Being weird allows you to find your tribe. Once you’re comfortable with who you are, weirdness and all, you’ll find others who share your weirdness. Or appreciate you for that weirdness. Is there anything better than being loved for who you are and what you bring to a relationship?

[Tweet “I was always fascinated by people who are considered completely normal, because I find them the weirdest of all. ~ Johnny Depp”]

When I found creative people, I thought I would never fit in. I was good at math and thought I couldn’t be creative. I thought it was one or the other. In my mind, the Venn diagram of good at math and being creative didn’t overlap. These two things were mutually exclusive to me. Imagine my surprise when I found out I could be good at more than one thing even if they weren’t in the same category. Mind blown. It was so awesome when I got the opportunity to let my creative side shine. I found improvisers, writers, and comedians who I could be myself with. Who appreciate me for my creativity however weird it can be and inspired me to keep creating.

[Tweet “Nowadays, everybody wanna be weird. We know how to manifest being weird. ASAP Rocky”]

Being weird is attractive. There is nothing more attractive than someone who is comfortable in their own skin. We all know those people who are so comfortable with their strengths and weaknesses that they ooze confidence. They take their weirdness and idiosyncrasies and make them work to their advantage. We should all strut this our weirdness with the confidence it deserves.

Being weird allows you to stand out. Why be on par with your competitors when you can set yourself apart from them? Being weird can give you the advantage in a market where so many people are the same. Think about it, if your going for a job where all the candidates are equal on paper, do you want to be equal to them? Or, do you find what is unique to you and set yourself apart from them?

In my last job interview, I was asked by the managers (I had interviews with three different managers one after another) what makes me different than the other candidates. I told them I was a stand-up comedian. I talked about how I run a weekly comedy workshop and open mic.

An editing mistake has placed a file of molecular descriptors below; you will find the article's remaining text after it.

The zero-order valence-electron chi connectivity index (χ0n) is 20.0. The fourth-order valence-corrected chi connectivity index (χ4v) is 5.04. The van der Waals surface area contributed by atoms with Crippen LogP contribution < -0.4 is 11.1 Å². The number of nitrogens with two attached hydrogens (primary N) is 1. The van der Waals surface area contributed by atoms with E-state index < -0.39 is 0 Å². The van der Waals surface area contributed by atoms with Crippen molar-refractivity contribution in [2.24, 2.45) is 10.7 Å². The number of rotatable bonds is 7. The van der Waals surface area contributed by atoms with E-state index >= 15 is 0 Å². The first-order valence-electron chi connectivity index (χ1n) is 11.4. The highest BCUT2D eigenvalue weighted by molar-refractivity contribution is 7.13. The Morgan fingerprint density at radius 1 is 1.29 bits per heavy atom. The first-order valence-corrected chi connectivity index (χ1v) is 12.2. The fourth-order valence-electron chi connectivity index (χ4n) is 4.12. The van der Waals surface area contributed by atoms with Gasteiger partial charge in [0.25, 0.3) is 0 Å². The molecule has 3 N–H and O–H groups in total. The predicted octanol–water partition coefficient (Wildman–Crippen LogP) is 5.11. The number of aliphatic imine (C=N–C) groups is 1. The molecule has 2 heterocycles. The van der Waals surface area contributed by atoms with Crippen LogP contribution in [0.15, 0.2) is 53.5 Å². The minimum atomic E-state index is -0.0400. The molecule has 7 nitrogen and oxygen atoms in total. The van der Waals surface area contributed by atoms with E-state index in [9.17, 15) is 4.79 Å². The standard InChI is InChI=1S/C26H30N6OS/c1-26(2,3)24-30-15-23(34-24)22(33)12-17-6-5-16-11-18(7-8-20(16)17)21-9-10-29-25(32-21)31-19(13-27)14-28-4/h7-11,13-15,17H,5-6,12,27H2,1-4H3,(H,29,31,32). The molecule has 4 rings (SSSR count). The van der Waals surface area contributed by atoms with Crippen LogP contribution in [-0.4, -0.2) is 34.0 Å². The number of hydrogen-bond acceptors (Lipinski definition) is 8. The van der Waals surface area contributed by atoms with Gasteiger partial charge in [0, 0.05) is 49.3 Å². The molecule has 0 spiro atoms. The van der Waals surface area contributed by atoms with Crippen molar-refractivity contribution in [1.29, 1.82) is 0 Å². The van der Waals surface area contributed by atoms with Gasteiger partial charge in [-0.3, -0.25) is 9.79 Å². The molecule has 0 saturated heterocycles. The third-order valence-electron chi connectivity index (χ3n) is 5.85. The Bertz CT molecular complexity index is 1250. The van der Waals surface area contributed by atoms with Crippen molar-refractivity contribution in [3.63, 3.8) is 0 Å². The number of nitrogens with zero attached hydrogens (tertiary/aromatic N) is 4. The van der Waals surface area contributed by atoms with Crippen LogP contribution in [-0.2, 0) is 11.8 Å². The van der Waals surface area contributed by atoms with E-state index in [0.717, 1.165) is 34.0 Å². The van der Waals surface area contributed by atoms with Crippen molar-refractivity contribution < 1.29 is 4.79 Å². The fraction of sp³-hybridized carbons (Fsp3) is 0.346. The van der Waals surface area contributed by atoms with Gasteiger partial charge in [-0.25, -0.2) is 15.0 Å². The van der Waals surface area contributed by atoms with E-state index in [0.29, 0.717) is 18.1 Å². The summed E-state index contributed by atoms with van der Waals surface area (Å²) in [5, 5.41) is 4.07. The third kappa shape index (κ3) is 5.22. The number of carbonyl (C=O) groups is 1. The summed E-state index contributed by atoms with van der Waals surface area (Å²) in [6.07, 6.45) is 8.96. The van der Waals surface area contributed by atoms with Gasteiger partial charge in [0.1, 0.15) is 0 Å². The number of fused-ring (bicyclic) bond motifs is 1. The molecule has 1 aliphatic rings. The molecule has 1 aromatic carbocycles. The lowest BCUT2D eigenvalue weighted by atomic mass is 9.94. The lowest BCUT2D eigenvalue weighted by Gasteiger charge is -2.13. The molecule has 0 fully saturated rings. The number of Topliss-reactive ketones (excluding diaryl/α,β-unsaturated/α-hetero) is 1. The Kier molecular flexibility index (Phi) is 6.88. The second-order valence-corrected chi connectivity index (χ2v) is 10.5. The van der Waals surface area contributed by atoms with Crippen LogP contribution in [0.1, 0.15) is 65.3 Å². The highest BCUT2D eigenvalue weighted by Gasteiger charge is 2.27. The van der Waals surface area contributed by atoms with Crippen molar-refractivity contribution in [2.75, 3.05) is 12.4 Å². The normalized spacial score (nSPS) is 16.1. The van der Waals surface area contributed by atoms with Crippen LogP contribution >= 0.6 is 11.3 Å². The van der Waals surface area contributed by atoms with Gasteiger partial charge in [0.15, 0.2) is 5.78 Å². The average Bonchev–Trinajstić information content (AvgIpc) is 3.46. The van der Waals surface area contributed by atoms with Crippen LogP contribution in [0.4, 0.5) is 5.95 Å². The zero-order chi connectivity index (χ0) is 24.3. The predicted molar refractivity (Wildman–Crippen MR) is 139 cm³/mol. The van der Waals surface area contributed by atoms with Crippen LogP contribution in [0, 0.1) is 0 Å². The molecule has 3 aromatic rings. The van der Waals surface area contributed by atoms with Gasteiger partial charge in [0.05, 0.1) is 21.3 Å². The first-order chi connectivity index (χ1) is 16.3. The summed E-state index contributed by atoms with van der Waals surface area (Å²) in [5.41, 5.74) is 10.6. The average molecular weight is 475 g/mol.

[Tweet “It’s weird not to be weird. ~ John Lennon”]

Prior to this, I had always held back on talking about comedy. When I did talk about it, I’d say things like “I do stand-up comedy” rather than saying “I’m a stand-up comedian”. This was the first time that I owned stand-up comedy. And it was what landed me that job. And while I didn’t feel like I’d fit in at an advertising agency, it was one of my favorite jobs and one of the best work experiences. I was surrounded by creatives which I loved and needed, while working in information technology, which is what I was most comfortable with. Win win.

Being comfortable with yourself and your weirdness is something that I think can come with age. That’s great knowing that the older we get, the more comfortable with our weirdness we’ll probably be. But wouldn’t it be great if we could all embrace our weirdness right now. Why wait?

[Tweet “You laugh at me because I’m different I laugh because you’re all the same. ~ Jonathan Davis”]

This is just a sample of the reasons that being weird is good. I’m sure we all have ways that our weirdness has been an asset for us. Think about a time that your weirdness worked in your favor.

Let’s stopping hiding the weird and instead get comfortable with our weirdness, even if it’s just one weird thing right now. What are you waiting for?

Get out there and flaunt your weird.